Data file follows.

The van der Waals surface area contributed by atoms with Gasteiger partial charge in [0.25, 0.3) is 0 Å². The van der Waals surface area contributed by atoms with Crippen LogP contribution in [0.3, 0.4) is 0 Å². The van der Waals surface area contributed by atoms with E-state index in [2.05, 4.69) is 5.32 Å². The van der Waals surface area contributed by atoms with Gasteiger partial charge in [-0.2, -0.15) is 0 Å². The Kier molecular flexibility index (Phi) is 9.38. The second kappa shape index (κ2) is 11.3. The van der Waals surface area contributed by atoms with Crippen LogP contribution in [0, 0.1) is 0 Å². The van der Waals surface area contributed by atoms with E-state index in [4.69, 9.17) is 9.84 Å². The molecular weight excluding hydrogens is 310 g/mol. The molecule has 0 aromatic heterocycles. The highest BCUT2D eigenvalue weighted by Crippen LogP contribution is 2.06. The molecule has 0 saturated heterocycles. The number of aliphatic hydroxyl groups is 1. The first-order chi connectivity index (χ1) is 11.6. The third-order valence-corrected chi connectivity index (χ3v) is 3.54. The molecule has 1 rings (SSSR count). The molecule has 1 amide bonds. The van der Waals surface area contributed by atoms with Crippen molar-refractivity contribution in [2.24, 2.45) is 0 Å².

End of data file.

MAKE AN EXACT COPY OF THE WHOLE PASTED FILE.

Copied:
The van der Waals surface area contributed by atoms with Gasteiger partial charge in [0.25, 0.3) is 0 Å². The van der Waals surface area contributed by atoms with Crippen LogP contribution in [0.3, 0.4) is 0 Å². The van der Waals surface area contributed by atoms with E-state index in [2.05, 4.69) is 5.32 Å². The van der Waals surface area contributed by atoms with Gasteiger partial charge in [-0.2, -0.15) is 0 Å². The Kier molecular flexibility index (Phi) is 9.38. The second kappa shape index (κ2) is 11.3. The van der Waals surface area contributed by atoms with Crippen LogP contribution in [0, 0.1) is 0 Å². The van der Waals surface area contributed by atoms with E-state index in [4.69, 9.17) is 9.84 Å². The molecular weight excluding hydrogens is 310 g/mol. The molecule has 0 aromatic heterocycles. The highest BCUT2D eigenvalue weighted by Crippen LogP contribution is 2.06. The molecule has 0 saturated heterocycles. The number of aliphatic hydroxyl groups is 1. The first-order chi connectivity index (χ1) is 11.6. The third-order valence-corrected chi connectivity index (χ3v) is 3.54. The molecule has 1 rings (SSSR count). The molecule has 1 amide bonds. The van der Waals surface area contributed by atoms with Crippen molar-refractivity contribution in [2.24, 2.45) is 0 Å².